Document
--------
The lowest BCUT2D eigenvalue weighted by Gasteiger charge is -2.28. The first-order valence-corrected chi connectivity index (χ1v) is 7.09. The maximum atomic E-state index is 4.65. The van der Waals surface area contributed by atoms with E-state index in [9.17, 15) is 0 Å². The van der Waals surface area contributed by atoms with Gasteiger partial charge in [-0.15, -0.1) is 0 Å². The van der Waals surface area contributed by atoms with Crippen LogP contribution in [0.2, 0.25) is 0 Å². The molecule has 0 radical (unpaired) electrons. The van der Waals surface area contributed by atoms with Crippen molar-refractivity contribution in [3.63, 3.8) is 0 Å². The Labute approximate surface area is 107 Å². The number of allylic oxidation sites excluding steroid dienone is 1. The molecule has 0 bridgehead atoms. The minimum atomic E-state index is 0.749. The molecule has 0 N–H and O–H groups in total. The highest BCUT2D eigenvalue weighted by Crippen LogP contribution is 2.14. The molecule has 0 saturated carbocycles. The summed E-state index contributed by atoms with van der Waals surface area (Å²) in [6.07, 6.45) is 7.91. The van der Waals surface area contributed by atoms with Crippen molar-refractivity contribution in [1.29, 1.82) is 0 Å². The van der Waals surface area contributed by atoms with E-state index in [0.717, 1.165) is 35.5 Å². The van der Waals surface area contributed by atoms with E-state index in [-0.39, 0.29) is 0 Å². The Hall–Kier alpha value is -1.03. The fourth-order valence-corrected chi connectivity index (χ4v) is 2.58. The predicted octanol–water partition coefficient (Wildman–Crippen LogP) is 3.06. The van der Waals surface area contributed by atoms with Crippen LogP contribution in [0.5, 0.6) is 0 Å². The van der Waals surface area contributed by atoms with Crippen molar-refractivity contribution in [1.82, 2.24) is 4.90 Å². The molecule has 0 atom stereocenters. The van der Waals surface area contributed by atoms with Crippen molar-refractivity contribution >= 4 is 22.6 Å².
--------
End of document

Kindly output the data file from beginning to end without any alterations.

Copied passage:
The lowest BCUT2D eigenvalue weighted by Gasteiger charge is -2.28. The first-order valence-corrected chi connectivity index (χ1v) is 7.09. The maximum atomic E-state index is 4.65. The van der Waals surface area contributed by atoms with E-state index in [9.17, 15) is 0 Å². The van der Waals surface area contributed by atoms with Gasteiger partial charge in [-0.15, -0.1) is 0 Å². The van der Waals surface area contributed by atoms with Crippen LogP contribution in [0.2, 0.25) is 0 Å². The molecule has 0 radical (unpaired) electrons. The van der Waals surface area contributed by atoms with Crippen molar-refractivity contribution in [3.63, 3.8) is 0 Å². The Labute approximate surface area is 107 Å². The number of allylic oxidation sites excluding steroid dienone is 1. The molecule has 0 bridgehead atoms. The minimum atomic E-state index is 0.749. The molecule has 0 N–H and O–H groups in total. The highest BCUT2D eigenvalue weighted by Crippen LogP contribution is 2.14. The molecule has 0 saturated carbocycles. The summed E-state index contributed by atoms with van der Waals surface area (Å²) in [6.07, 6.45) is 7.91. The van der Waals surface area contributed by atoms with Crippen molar-refractivity contribution in [1.29, 1.82) is 0 Å². The van der Waals surface area contributed by atoms with E-state index in [0.717, 1.165) is 35.5 Å². The van der Waals surface area contributed by atoms with E-state index in [-0.39, 0.29) is 0 Å². The Hall–Kier alpha value is -1.03. The fourth-order valence-corrected chi connectivity index (χ4v) is 2.58. The predicted octanol–water partition coefficient (Wildman–Crippen LogP) is 3.06. The van der Waals surface area contributed by atoms with Crippen LogP contribution in [0.5, 0.6) is 0 Å². The van der Waals surface area contributed by atoms with Crippen molar-refractivity contribution in [1.82, 2.24) is 4.90 Å². The molecule has 0 atom stereocenters. The van der Waals surface area contributed by atoms with Crippen molar-refractivity contribution >= 4 is 22.6 Å².